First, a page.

Later on, John Lennon was trying to fatten up the sound for Double Fantasy. So, [at the invitation of the album’s producer Jack Douglas] we went in and we played “I’m Losing You” and “I’m Moving On.” If you listen to our versions, as opposed to the versions on Double Fantasy, Double Fantasy sounds like a lounge band. We didn’t fit with that, but it was like, they wanted that sound. But John at one point said to Jack and Bun E., “God, I wish we would’ve had him on ‘Cold Turkey.’ Clapton choked up.” Really. I called him John. Bun E. called him Mr. Lennon.

Lap Of Luxury (1987)

There’s records that nobody liked where there’s always something good on them. A lot of work goes into them. I remember we finished an album once, and the record company, before it came out, was like, “Just wait till the next record.” What?

It was a bad time for me, because I had written 99 percent of the stuff. And here’s the record company and the management and the record producer all saying, “We need you to get some outside writers.” Oh, thank you. We had done cover songs. But it was stuff of our own choosing. But now they wanted outside writers. I kind of get it, but at the same time, it’s like, for a songwriter, to say we’ve got to get other people, uh-oh. Guitar player’s leaving soon, too. So, it was rough. Nobody defended us except us.

“The Flame” is a terrific song, and Robin sings it great, and my solo’s not too bad. It’s good. Probably more good than bad on it. But the reason I “hated” it, as the story goes, is that it was the 10th song where the record company and producer said, “You’ve got to record this.” We recorded about 10 different things. It’s like, “Why didn’t we do this one first?”

How did I feel about the music scene of the late ’80s? I use this line all the time: We never progressed. We never tried to be something that we weren’t. That’s too difficult. It’s like trying to remember the lie. Wake up in the middle of the night and all of a sudden you’ve got an English accent.

Rockford (2006)

It was fun to do. When we go in and record stuff, we do it all live. I don’t think we ever did more than three takes on any song. We know what we are, and we aren’t trying to do something that we can’t do. Usually when I write songs, I always do them in keys where I don’t have to look at the neck. I want to look at the audience. Who wants to see a guy noodling down there, not moving?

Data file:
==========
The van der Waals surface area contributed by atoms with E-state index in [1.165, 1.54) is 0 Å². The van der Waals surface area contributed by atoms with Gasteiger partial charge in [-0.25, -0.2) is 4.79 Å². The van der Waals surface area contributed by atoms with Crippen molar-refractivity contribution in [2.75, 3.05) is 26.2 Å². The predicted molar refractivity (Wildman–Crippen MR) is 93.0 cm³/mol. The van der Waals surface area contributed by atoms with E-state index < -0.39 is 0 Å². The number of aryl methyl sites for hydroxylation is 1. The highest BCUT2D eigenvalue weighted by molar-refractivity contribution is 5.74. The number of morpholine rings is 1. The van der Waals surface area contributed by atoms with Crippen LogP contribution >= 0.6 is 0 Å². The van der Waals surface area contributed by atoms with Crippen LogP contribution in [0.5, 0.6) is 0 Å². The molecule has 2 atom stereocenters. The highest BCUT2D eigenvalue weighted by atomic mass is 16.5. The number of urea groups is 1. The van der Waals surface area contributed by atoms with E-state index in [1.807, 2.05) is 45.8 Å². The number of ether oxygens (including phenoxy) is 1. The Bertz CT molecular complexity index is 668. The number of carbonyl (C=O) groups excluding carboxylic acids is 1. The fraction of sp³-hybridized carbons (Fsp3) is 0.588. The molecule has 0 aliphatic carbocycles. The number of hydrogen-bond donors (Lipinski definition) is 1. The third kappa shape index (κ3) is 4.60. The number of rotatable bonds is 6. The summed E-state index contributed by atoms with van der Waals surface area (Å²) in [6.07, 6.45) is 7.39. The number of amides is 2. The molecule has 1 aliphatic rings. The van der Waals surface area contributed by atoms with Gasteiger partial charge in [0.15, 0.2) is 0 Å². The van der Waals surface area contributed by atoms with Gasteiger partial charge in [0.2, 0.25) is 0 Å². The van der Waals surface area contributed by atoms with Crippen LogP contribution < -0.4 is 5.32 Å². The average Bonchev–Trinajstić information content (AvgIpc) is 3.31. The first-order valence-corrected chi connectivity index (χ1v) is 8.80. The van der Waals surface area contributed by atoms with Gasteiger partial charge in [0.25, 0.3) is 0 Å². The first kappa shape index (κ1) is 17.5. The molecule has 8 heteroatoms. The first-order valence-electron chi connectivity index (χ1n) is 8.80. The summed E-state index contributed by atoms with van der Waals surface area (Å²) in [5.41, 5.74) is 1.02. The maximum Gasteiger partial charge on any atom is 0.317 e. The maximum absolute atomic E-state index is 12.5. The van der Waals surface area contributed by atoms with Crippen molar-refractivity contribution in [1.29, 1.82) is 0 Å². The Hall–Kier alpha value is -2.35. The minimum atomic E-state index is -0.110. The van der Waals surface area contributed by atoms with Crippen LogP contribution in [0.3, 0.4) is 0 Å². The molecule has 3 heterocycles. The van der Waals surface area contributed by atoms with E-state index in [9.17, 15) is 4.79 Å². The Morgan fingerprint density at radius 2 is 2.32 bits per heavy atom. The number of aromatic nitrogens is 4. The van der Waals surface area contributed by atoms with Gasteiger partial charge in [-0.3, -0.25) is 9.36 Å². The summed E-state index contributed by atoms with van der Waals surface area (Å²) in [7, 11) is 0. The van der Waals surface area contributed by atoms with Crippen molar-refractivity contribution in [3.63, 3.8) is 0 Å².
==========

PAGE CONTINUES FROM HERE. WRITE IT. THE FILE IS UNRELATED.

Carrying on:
I’m a musician. I’m supposed to be poor. But the fact is that we have a career. We always work. We always will work. We just kept going at it. We make records for ourselves, so if we do something dumb, it’s our fault. We must have agreed to do something that’s not us. It’s like, “Hey, we’re Cheap Trick. We’re thrilled that anybody likes us.” We’re a lot of people’s fifth favorite band. If we’re at the top, it’s like, don’t you like Led Zeppelin?

In Another World (2021)

The more I hear it, the more I like it. When you’re doing it, I don’t compare it to this or that unless it’s a direct steal from somebody or a direct steal from ourselves. We started it on Big Machine, and then as we were doing it, BMG wanted it. What’s this, record companies clamoring over us? We’ve been around so long, we’re never going to be the next new thing. We don’t know how to dance. We’d lose on American Idol or any of those shows. We’d never make it. But, they get what we do. There was no interference.

I like the rock stuff. “Summer Looks Good On You,” that’s a fun one. I like “Boys & Girls & Rock ‘n’ Roll.” They’re all kind of different.

I think we’re respected because we never gave up. We made every mistake there is — we’ve had success, we’ve had failure, but we keep going. To me, that’s success, the fact that we’ve done 6,000 shows and played seven nights a week, for no money, in awful places. But we always believe in ourselves.

In Another World is out via BMG on April 9. Get it here.